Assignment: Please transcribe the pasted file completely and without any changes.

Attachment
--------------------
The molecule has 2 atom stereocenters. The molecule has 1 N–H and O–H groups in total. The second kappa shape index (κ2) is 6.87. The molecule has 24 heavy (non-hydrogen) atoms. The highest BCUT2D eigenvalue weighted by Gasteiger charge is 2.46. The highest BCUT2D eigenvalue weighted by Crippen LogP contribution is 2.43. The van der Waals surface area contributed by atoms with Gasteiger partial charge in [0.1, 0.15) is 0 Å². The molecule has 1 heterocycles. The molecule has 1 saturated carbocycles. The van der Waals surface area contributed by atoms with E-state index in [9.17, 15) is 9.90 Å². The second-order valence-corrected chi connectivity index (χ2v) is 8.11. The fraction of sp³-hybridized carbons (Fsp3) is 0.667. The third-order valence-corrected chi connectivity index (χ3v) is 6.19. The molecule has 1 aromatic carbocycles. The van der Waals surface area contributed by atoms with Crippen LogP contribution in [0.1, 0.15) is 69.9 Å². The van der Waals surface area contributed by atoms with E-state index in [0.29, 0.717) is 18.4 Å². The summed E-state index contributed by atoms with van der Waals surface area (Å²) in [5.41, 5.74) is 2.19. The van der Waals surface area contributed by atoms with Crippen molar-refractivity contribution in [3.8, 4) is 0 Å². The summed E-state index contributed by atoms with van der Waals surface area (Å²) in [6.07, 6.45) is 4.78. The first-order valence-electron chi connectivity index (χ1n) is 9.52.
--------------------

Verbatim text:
The molecule has 2 atom stereocenters. The molecule has 1 N–H and O–H groups in total. The second kappa shape index (κ2) is 6.87. The molecule has 24 heavy (non-hydrogen) atoms. The highest BCUT2D eigenvalue weighted by Gasteiger charge is 2.46. The highest BCUT2D eigenvalue weighted by Crippen LogP contribution is 2.43. The van der Waals surface area contributed by atoms with Gasteiger partial charge in [0.1, 0.15) is 0 Å². The molecule has 1 heterocycles. The molecule has 1 saturated carbocycles. The van der Waals surface area contributed by atoms with E-state index in [9.17, 15) is 9.90 Å². The second-order valence-corrected chi connectivity index (χ2v) is 8.11. The fraction of sp³-hybridized carbons (Fsp3) is 0.667. The third-order valence-corrected chi connectivity index (χ3v) is 6.19. The molecule has 1 aromatic carbocycles. The van der Waals surface area contributed by atoms with Crippen LogP contribution in [0.1, 0.15) is 69.9 Å². The van der Waals surface area contributed by atoms with E-state index in [0.29, 0.717) is 18.4 Å². The summed E-state index contributed by atoms with van der Waals surface area (Å²) in [5.41, 5.74) is 2.19. The van der Waals surface area contributed by atoms with Crippen molar-refractivity contribution in [3.8, 4) is 0 Å². The summed E-state index contributed by atoms with van der Waals surface area (Å²) in [6.07, 6.45) is 4.78. The first-order valence-electron chi connectivity index (χ1n) is 9.52.